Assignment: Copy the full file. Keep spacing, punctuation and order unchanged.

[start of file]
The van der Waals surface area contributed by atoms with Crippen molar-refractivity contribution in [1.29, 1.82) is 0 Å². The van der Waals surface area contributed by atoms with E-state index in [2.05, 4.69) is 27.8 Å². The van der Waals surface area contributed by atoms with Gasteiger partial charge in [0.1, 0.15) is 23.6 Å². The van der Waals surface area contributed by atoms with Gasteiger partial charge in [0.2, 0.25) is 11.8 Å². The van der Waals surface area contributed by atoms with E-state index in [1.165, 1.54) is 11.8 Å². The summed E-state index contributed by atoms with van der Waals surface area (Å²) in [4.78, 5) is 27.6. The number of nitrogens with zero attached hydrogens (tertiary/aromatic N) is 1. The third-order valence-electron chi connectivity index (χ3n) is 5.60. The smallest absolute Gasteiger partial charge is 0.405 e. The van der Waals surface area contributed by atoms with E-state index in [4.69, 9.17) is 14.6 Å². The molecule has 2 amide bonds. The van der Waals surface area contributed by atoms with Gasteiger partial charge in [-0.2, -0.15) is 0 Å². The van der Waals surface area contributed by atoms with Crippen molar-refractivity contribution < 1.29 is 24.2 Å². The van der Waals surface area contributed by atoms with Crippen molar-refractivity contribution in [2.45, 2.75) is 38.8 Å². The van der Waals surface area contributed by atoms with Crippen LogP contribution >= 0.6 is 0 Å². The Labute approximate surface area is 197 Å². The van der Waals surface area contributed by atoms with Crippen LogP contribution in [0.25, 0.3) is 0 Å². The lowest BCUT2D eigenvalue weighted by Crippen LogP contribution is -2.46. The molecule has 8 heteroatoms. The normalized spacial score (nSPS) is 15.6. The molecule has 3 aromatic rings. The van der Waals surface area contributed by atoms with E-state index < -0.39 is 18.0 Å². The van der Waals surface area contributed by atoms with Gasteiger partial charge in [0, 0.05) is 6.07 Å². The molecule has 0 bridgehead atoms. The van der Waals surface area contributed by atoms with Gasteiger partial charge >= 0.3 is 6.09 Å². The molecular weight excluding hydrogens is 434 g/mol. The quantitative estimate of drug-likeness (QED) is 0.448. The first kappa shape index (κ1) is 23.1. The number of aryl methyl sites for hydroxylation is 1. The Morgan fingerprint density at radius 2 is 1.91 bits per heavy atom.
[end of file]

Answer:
The van der Waals surface area contributed by atoms with Crippen molar-refractivity contribution in [1.29, 1.82) is 0 Å². The van der Waals surface area contributed by atoms with E-state index in [2.05, 4.69) is 27.8 Å². The van der Waals surface area contributed by atoms with Gasteiger partial charge in [0.1, 0.15) is 23.6 Å². The van der Waals surface area contributed by atoms with Gasteiger partial charge in [0.2, 0.25) is 11.8 Å². The van der Waals surface area contributed by atoms with E-state index in [1.165, 1.54) is 11.8 Å². The summed E-state index contributed by atoms with van der Waals surface area (Å²) in [4.78, 5) is 27.6. The number of nitrogens with zero attached hydrogens (tertiary/aromatic N) is 1. The third-order valence-electron chi connectivity index (χ3n) is 5.60. The smallest absolute Gasteiger partial charge is 0.405 e. The van der Waals surface area contributed by atoms with E-state index in [4.69, 9.17) is 14.6 Å². The molecule has 2 amide bonds. The van der Waals surface area contributed by atoms with Gasteiger partial charge in [-0.2, -0.15) is 0 Å². The van der Waals surface area contributed by atoms with Crippen molar-refractivity contribution < 1.29 is 24.2 Å². The van der Waals surface area contributed by atoms with Crippen molar-refractivity contribution in [2.45, 2.75) is 38.8 Å². The van der Waals surface area contributed by atoms with Crippen LogP contribution >= 0.6 is 0 Å². The Labute approximate surface area is 197 Å². The van der Waals surface area contributed by atoms with Crippen LogP contribution in [0.25, 0.3) is 0 Å². The lowest BCUT2D eigenvalue weighted by Crippen LogP contribution is -2.46. The molecule has 8 heteroatoms. The normalized spacial score (nSPS) is 15.6. The molecule has 3 aromatic rings. The van der Waals surface area contributed by atoms with E-state index < -0.39 is 18.0 Å². The van der Waals surface area contributed by atoms with Gasteiger partial charge in [0, 0.05) is 6.07 Å². The molecule has 0 bridgehead atoms. The van der Waals surface area contributed by atoms with Gasteiger partial charge >= 0.3 is 6.09 Å². The molecular weight excluding hydrogens is 434 g/mol. The quantitative estimate of drug-likeness (QED) is 0.448. The first kappa shape index (κ1) is 23.1. The number of aryl methyl sites for hydroxylation is 1. The Morgan fingerprint density at radius 2 is 1.91 bits per heavy atom.